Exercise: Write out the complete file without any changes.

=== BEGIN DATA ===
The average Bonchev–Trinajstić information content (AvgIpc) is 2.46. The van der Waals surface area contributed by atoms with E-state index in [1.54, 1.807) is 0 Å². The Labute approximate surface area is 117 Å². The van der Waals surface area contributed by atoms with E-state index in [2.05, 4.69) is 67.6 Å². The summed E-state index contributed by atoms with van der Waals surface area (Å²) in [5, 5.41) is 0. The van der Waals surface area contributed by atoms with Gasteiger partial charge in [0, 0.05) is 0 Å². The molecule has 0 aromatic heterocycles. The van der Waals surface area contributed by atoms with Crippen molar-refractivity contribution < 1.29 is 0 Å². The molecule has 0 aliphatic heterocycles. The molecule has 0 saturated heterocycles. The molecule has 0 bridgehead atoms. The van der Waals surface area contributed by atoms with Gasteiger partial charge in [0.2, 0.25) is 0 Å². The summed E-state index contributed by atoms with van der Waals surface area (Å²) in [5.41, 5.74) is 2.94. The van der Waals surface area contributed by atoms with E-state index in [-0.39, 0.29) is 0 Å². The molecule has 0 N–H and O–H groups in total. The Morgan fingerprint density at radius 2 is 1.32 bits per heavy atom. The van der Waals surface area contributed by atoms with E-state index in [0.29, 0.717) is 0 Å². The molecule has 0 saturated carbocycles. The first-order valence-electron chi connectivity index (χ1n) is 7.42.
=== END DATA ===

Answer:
The average Bonchev–Trinajstić information content (AvgIpc) is 2.46. The van der Waals surface area contributed by atoms with E-state index in [1.54, 1.807) is 0 Å². The Labute approximate surface area is 117 Å². The van der Waals surface area contributed by atoms with E-state index in [2.05, 4.69) is 67.6 Å². The summed E-state index contributed by atoms with van der Waals surface area (Å²) in [5, 5.41) is 0. The van der Waals surface area contributed by atoms with Gasteiger partial charge in [0, 0.05) is 0 Å². The molecule has 0 aromatic heterocycles. The van der Waals surface area contributed by atoms with Crippen molar-refractivity contribution < 1.29 is 0 Å². The molecule has 0 aliphatic heterocycles. The molecule has 0 saturated heterocycles. The molecule has 0 bridgehead atoms. The van der Waals surface area contributed by atoms with Gasteiger partial charge in [0.2, 0.25) is 0 Å². The summed E-state index contributed by atoms with van der Waals surface area (Å²) in [5.41, 5.74) is 2.94. The van der Waals surface area contributed by atoms with E-state index in [-0.39, 0.29) is 0 Å². The molecule has 0 N–H and O–H groups in total. The Morgan fingerprint density at radius 2 is 1.32 bits per heavy atom. The van der Waals surface area contributed by atoms with E-state index in [0.29, 0.717) is 0 Å². The molecule has 0 saturated carbocycles. The first-order valence-electron chi connectivity index (χ1n) is 7.42.